In the Camas City Council’s at-large race to replace longtime Councilman Don Chaney, who announced his retirement from the Council earlier this year, John Svilarich, a longtime Camas volunteer who has spent 20 years serving on various boards, commissions and associations, including as president of his Deer Creek Homeowners Association and as the former chairperson of the Camas School Board’s Citizens Advisory Committee, was leading his opponent, former law enforcement officer Stephen Dabasinskas, Tuesday night by more than 15 percentage points. As of the first ballot count, Svilarich has won 2,155 votes (57.74%) while Dabasinskas has garnered 1,563 votes (41.88%). 

“I feel really good with an almost 600-vote lead,” Svilarich said Tuesday evening. “And I’m so grateful that it’s pretty decisive.” 

Svilarich said he, like the mayor, chose to spend election night at home, where he was sharing some cashews with his labrador retriever and enjoying a glass of bourbon when The Post-Record reached him Tuesday evening. 

Although he knows elections aren’t truly over in Washington state until every last ballot has been counted, Svilarich said he felt confident with his lead over Dabasinskas and was looking forward to serving his community as a member of the city council. 

“I was telling my sons today that I hope it’s my day in the sun,” Svilarich, who came in third during the 2021 primary election for a different Camas City Council seat, said. “I’ve done the work, and I feel like I can hit the ground running.” 

In the other Camas City Council race, incumbent Councilwoman Jennifer Senescu, the director of the Camas-Washougal Chamber of Commerce, ran unopposed for the Ward 3, Position 1 seat she has had since being appointed to replace longtime Councilman Greg Anderson in February 2023. As of Tuesday’s ballot count, Senescu has easily won her election with 93.71% of the votes, losing just 167 votes out of 2,655 total votes to write-in candidates.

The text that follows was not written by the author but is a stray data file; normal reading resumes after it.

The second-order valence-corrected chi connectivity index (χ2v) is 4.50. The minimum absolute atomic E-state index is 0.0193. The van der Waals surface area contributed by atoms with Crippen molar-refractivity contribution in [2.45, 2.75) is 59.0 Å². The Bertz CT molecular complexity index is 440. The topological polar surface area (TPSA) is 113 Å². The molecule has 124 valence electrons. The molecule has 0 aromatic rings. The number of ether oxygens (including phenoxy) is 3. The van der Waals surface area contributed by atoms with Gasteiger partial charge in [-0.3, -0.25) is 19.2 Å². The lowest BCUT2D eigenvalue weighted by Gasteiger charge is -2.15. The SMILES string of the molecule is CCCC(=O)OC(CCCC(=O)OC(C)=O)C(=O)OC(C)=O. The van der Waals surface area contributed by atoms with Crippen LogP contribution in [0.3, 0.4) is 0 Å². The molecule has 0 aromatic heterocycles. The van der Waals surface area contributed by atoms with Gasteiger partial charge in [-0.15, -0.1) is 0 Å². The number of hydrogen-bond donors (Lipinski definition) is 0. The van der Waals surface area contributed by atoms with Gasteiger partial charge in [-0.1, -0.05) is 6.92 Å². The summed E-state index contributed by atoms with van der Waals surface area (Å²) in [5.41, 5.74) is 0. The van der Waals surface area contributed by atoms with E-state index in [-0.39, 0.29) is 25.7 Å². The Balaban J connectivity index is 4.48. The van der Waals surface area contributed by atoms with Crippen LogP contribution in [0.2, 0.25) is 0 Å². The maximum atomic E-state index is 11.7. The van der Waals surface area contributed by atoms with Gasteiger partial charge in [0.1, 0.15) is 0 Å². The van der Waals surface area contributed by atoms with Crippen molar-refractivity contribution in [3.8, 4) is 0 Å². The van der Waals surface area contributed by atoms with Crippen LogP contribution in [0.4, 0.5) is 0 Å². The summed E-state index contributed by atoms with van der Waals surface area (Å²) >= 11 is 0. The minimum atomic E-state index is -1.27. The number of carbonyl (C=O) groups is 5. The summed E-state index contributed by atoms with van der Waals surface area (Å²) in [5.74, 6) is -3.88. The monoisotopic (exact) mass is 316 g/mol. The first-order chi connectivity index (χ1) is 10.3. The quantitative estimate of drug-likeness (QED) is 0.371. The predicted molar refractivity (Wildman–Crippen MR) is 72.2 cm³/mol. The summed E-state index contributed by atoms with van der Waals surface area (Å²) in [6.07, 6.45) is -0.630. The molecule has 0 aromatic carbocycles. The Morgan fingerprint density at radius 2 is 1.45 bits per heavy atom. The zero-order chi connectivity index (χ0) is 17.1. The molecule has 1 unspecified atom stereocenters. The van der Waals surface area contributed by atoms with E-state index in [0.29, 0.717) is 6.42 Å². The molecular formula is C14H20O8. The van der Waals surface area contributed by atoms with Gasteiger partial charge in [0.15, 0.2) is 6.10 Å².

Write-ins get few votes in Camas School Board election

Camas voters also continued to show their support of incumbents when it came to choosing the next round  of Camas School Board candidates. 

Though school board directors Connie Hennessey, Tracey Malone and Bamini Pathmanathan were all running unopposed this year, two write-in candidates were able to gain some traction in the races against Malone and Pathmanathan for their respective District No. 5 and District No. 4 school board seats. 

In the end, however, the write-in campaigns for educator Leanne Williams, who hoped to unseat Malone, and attorney George McCoy, who hoped to beat Pathmanathan, were not enough to sway the election. 

As of the first ballot count Tuesday night, Malone has 91.34% of the votes (3,069) while write-ins have 291 votes (8.66%). Likewise, Pathmanathan has won 89.48% of the votes (3,046) after the first ballot count, with write-ins garnering 358 votes (10.52%). Hennessey, who had no organized write-in campaigns competing for votes, has easily won re-election with 97.31% of the votes (3,185) as of Tuesday evening.